By Greg Clark
Arizona Summer Wildcat July 30, 1997
Researcher's naturalistic study depresses mouse-sized rodents
The Arizona Arthritis Center seems an unlikely place to find a dozen depressed hamsters, but a researcher there is experimenting with an animal model of depression that could prove relevant to understanding stress-related disease.
In his laboratory at the Arizona Health Sciences Center, research instructor William Lesley Castro is separating mated pairs of Siberian dwarf hamsters to study the effect this stressful event has on the rodents' behavior and physiology.
Castro, who holds a doctorate in zoology from Arizona State University, is at the UA on a two-year fellowship doing post-doctoral research.
His principal interest is neurological and endocrine system functions and how stress affects those physiological processes.
The Siberian dwarf hamster is a tail-less, mouse-sized rodent native to southwest Siberia, Mongolia, and northern China. It is a nocturnal burrowing creature that usually forms monogamous male-female bonds.
The Siberian dwarf is unique among hamsters in this respect, Castro said. They select mates and remain paired for most of their 1-to-2-year lives, with the males participating in nesting and the care of pups.
Because the pair bond appears very strong, Castro believes separating a hamster couple is a significant, stressful event for the rodents.
In an experiment involving 40 animals, which includes a control group of hamster couples that stay together, Castro has observed that male hamsters, when separated from their mate, show a dramatic shift in behavior.
They begin to overeat, become lethargic and sleep more, and they gain weight.
"They become couch potatoes," Castro said. "There is a decrease in overall activity and we see a 10 percent to 25 percent increase in body weight within the first week after separation."
The male hamsters that remain paired with females do not experience any of these changes, and, curiously, neither do the female hamsters that are separated from their male mates, he said.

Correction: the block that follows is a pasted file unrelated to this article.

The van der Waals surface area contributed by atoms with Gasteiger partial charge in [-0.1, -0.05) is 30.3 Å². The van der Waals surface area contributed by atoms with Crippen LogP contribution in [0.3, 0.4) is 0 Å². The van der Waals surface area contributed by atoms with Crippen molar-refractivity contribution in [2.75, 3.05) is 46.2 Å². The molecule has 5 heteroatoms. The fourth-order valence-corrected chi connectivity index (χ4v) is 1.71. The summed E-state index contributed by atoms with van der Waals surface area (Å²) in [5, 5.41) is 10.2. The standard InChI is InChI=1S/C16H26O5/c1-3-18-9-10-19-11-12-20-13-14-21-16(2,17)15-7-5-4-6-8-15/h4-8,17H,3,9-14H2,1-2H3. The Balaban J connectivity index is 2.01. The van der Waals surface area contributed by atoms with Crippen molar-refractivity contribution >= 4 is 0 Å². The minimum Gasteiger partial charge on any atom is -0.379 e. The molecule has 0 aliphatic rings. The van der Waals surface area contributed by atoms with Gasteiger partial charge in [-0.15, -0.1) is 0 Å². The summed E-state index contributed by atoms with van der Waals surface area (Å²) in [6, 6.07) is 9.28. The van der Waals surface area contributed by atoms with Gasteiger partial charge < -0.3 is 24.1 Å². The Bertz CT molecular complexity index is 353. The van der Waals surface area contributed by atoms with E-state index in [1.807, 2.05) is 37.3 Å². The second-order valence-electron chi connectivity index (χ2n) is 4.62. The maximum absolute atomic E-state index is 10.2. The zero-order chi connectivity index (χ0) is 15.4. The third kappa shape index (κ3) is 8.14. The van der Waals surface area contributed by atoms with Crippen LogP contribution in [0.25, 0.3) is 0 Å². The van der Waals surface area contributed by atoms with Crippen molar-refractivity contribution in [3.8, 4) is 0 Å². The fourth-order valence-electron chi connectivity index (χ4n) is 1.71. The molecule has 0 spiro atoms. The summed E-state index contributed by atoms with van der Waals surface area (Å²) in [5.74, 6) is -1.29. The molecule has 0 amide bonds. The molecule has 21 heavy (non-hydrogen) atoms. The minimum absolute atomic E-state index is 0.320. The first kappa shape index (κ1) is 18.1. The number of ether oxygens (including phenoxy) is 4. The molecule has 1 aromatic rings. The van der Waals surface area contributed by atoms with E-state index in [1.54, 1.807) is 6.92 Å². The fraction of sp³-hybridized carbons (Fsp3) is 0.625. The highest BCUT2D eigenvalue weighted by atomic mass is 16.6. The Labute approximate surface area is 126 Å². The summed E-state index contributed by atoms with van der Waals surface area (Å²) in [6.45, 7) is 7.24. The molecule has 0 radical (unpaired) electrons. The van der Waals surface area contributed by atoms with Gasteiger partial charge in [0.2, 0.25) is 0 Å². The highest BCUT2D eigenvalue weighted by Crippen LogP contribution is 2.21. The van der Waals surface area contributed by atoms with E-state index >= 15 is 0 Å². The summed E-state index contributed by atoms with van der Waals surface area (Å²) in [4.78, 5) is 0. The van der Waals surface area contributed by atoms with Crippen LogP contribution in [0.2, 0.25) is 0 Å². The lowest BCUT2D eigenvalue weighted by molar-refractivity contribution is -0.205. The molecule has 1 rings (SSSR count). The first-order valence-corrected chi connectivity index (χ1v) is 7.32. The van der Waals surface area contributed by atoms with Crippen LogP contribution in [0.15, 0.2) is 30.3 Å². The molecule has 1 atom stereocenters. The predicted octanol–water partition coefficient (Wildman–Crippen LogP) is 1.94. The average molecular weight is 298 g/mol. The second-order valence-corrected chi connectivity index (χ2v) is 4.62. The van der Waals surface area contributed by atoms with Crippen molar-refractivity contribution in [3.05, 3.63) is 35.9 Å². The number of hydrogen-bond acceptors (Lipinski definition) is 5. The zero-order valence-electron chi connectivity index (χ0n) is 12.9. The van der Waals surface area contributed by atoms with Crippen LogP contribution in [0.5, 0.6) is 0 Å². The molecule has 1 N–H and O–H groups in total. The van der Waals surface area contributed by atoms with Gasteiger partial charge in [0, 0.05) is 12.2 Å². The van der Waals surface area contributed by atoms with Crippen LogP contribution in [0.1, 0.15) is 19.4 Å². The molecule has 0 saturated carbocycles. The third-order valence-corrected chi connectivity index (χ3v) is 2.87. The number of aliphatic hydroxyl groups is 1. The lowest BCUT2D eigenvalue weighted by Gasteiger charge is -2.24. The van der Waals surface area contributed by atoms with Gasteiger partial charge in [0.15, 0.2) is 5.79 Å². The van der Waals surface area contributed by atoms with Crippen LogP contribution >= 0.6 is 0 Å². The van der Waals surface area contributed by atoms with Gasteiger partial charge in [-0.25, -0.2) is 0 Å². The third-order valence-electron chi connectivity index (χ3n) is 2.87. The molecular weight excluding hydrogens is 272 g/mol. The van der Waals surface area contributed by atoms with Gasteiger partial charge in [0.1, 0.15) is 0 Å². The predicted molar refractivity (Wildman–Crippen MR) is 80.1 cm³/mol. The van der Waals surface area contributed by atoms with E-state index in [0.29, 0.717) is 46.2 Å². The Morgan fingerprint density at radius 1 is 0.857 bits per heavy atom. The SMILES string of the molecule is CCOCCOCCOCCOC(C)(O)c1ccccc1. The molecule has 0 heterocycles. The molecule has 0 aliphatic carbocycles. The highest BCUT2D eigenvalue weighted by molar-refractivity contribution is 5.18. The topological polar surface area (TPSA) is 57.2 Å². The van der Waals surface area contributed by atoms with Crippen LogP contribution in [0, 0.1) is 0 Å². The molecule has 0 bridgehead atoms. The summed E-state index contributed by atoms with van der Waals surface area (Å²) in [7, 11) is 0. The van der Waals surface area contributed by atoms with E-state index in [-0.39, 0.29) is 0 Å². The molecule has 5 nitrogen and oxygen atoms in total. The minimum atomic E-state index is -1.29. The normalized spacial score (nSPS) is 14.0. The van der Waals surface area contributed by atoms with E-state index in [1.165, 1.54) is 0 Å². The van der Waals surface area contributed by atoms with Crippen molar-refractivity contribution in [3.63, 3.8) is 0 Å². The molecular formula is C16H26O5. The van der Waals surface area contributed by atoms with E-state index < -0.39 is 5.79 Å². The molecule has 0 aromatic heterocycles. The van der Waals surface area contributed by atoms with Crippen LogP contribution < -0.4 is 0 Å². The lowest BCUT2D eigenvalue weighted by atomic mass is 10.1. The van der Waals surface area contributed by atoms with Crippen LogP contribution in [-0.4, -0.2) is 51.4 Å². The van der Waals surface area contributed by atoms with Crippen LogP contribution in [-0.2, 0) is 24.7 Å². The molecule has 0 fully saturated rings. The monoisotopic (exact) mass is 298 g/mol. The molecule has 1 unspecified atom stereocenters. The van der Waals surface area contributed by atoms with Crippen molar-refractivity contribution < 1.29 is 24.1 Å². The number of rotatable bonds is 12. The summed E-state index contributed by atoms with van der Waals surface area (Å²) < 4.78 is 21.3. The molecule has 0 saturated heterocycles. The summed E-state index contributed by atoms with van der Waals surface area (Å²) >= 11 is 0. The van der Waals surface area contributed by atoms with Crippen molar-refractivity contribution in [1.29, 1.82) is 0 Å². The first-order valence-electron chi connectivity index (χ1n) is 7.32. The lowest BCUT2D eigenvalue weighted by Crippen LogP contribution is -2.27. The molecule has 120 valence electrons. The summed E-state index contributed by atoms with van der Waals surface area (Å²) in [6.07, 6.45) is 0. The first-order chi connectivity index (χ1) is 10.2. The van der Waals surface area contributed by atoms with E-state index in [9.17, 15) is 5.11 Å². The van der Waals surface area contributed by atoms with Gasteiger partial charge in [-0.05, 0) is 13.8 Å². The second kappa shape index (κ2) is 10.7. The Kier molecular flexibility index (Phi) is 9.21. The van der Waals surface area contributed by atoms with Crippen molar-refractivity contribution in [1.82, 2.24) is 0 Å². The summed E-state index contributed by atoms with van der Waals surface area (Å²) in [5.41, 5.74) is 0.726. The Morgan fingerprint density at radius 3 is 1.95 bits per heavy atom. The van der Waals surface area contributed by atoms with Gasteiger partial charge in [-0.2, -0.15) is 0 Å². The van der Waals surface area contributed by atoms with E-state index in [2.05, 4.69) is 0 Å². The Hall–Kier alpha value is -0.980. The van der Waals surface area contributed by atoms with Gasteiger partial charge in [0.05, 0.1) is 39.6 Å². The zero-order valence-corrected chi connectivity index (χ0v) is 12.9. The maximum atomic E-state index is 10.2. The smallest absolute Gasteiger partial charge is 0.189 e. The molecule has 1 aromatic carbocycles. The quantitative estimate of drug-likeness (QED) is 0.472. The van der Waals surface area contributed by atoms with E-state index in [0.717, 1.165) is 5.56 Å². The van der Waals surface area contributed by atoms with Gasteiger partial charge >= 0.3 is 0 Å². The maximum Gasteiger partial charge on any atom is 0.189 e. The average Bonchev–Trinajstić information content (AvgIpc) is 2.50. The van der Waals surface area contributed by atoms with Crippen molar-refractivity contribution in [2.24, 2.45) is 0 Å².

Castro also monitors hormonal changes, as well as changes in brain and endocrine system activity.
He has found significant increases in activity of the hypothalamic, pituitary, and adrenal glands (known to researchers as the HPA-axis), as well as a sharp increase in the level of the stress-hormone Cortosol in separated male hamsters.
Cortosol has been well-established in human and animal research to be linked with high levels of stress, and stress is also associated with increased HPA activity, Castro said.
Although many experiments study stress in animals, they often deal with laboratory stresses, such as electric shock, Castro said.
He finds the hamster model interesting because it is naturalistic. The break of a mated pair does occur in the wild, when one member is killed by a predator, for example.
The separation of a hamster couple is a social event that induces a whole set of physiological and behavioral changes that resemble some forms of depression in humans.
Depressive behavior that includes increased appetite and weight gain, decreased activity, and an increase in sleep, is known to psychologists as atypical depression.
This depressed population of hamsters, therefore, "may be a very good model for testing the efficacy of antidepressant drugs, and it may prove useful in developing preventative treatments for depression or obesity," Castro said.
Currently, however, what Castro learns about stress is being used to understand how stress may affect arthritis.
According to Dr. David E. Yocum, director of the Arizona Arthritis Center, people with rheumatoid arthritis report dramatic changes in the activity of their disease during periods of high stress.
Physicians and scientists have few clues about why arthritis strikes, what factors cause it, or how to treat it effectively, but it appears that stress plays a role.
Also, it seems that many forms of the disease may be caused by the body's own immune system attacking the joints.
Yocum says a study of stress in hamsters can help researchers better understand the immune system and hormonal changes associated with stress.
"Many stress hormones are small, short-lived proteins that last seconds to minutes in the body," said Yocum. "The immune system monitors these hormones. It recognizes their existence and responds to them. This study (of hamsters) may give us an idea about where to look in humans for the immune receptors and help us understand and identify some of these small proteins," Yocum said.
Castro will give an informal lecture "The Siberian Dwarf Hamster Blues: the Life and Times of an Animal Model of Depression" on Aug. 14 at noon. It will be hosted by the Arizona chapter of the American Association for Laboratory Animal Science and held in Arizona Health Sciences Center Room 3505.